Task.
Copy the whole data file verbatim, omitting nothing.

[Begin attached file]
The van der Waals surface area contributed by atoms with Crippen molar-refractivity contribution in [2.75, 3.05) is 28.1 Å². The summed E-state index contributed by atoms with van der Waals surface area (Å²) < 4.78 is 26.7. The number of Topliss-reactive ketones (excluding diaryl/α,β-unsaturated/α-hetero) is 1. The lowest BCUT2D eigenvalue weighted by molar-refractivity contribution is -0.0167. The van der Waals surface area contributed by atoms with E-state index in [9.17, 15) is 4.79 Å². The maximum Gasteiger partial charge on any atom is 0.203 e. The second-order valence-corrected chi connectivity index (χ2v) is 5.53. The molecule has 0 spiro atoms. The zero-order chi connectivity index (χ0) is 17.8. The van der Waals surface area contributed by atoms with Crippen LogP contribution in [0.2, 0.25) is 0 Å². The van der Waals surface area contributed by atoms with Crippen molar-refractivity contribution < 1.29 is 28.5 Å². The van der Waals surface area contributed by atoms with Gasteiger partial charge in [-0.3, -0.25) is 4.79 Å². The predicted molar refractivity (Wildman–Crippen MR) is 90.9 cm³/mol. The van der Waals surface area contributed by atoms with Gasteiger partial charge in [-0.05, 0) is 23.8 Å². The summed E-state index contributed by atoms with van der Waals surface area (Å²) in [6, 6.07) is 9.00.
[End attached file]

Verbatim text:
The van der Waals surface area contributed by atoms with Crippen molar-refractivity contribution in [2.75, 3.05) is 28.1 Å². The summed E-state index contributed by atoms with van der Waals surface area (Å²) < 4.78 is 26.7. The number of Topliss-reactive ketones (excluding diaryl/α,β-unsaturated/α-hetero) is 1. The lowest BCUT2D eigenvalue weighted by molar-refractivity contribution is -0.0167. The van der Waals surface area contributed by atoms with E-state index in [9.17, 15) is 4.79 Å². The maximum Gasteiger partial charge on any atom is 0.203 e. The second-order valence-corrected chi connectivity index (χ2v) is 5.53. The molecule has 0 spiro atoms. The zero-order chi connectivity index (χ0) is 17.8. The van der Waals surface area contributed by atoms with Crippen LogP contribution in [0.2, 0.25) is 0 Å². The van der Waals surface area contributed by atoms with Crippen molar-refractivity contribution < 1.29 is 28.5 Å². The van der Waals surface area contributed by atoms with Gasteiger partial charge in [-0.3, -0.25) is 4.79 Å². The predicted molar refractivity (Wildman–Crippen MR) is 90.9 cm³/mol. The van der Waals surface area contributed by atoms with Gasteiger partial charge in [-0.05, 0) is 23.8 Å². The summed E-state index contributed by atoms with van der Waals surface area (Å²) in [6, 6.07) is 9.00.